Appams (or "hoppers") are a popular thick rice flour pancake eaten mainly in Kerala (located in South India on the western coast). Appams are made in a variety of flavors such as egg appams, coconut appams, honey appams, milk appams and also non vegetarian appam varieties.
BASIC KERALA APPAM (or PAL APPAM)
Yield: 15-16 pancakes
2 cups rice flour
1/2 cup cream of rice cereal
1/2 tsp active dry yeast
2 1/2 cups lukewarm water
2 tsp sugar
1/2 cup plus 2 tbsp milk
salt to taste
cooking spray as needed
In a small mixing bowl, add 1 tsp of the sugar with the yeast. Add 1/2 cup water and let stand for 8-10 minutes. The mixture should be foamy. Set aside until needed.
Meanwhile, in a small saucepan, bring 1 cup of the water to a good boil and add the cream of rice. Stir to combine well and bring the mixture to a gentle boil. Reduce the heat to low and cook. Keep stirring for a minute or so until the mixture thickens. Remove from the heat, let cool and keep aside until needed.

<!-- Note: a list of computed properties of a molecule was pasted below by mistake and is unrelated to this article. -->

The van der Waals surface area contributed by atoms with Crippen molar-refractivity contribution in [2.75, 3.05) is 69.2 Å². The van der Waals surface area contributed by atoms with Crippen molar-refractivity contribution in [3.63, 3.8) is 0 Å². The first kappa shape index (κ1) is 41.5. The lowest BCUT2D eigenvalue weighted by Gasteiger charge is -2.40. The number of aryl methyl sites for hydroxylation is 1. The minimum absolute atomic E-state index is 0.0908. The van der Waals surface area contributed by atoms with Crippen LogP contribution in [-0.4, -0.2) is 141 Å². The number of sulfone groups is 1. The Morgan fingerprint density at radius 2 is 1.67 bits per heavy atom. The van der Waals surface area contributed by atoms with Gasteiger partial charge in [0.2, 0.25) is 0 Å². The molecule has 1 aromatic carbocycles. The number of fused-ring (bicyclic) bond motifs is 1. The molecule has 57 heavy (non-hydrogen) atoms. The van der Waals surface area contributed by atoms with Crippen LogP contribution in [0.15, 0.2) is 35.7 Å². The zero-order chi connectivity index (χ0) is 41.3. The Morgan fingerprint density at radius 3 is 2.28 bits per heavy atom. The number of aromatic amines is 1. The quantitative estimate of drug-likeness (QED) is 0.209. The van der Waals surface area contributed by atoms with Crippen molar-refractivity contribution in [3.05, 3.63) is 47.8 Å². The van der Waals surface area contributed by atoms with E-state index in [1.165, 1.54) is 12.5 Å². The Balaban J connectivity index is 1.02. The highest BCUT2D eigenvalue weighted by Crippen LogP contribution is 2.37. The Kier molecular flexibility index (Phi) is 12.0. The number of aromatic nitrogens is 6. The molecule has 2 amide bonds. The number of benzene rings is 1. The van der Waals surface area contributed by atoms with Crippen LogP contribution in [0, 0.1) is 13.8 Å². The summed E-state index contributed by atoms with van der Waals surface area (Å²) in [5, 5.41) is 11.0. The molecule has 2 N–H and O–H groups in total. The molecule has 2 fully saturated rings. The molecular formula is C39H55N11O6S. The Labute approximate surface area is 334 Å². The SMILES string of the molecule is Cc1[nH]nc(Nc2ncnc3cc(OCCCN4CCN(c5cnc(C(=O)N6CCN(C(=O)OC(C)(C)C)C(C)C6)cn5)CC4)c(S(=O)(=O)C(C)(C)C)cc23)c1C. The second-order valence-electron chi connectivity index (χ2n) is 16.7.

In a mixing bowl, combine the rice flour with the sugar. Carefully add the cooled cream of rice and the yeast mixture and the remaining cup of water. Then gently whisk all of the ingredients together form a thick batter. Next, cover the bowl tightly with plastic wrap and let stand at room temperature in a warm area for 8 hours or even overnight. The batter should have doubled in quantity and have a slightly sour aroma.
To the batter, whisk in the milk and salt. Combine all of the ingredients until smooth.
In a large nonstick skillet on medium high heat, spray a little cooking spray and pour 1/4 cup of the thick batter into the center of the skillet. Turn the skillet so the batter spreads in an even layer. If the batter is too thick, you can add a little milk or water as needed. Cook on medium low heat until the pancake is golden brown and set. Appams are traditionally cooked only on one side. Remove to a serving plate, serve immediately and eat warm.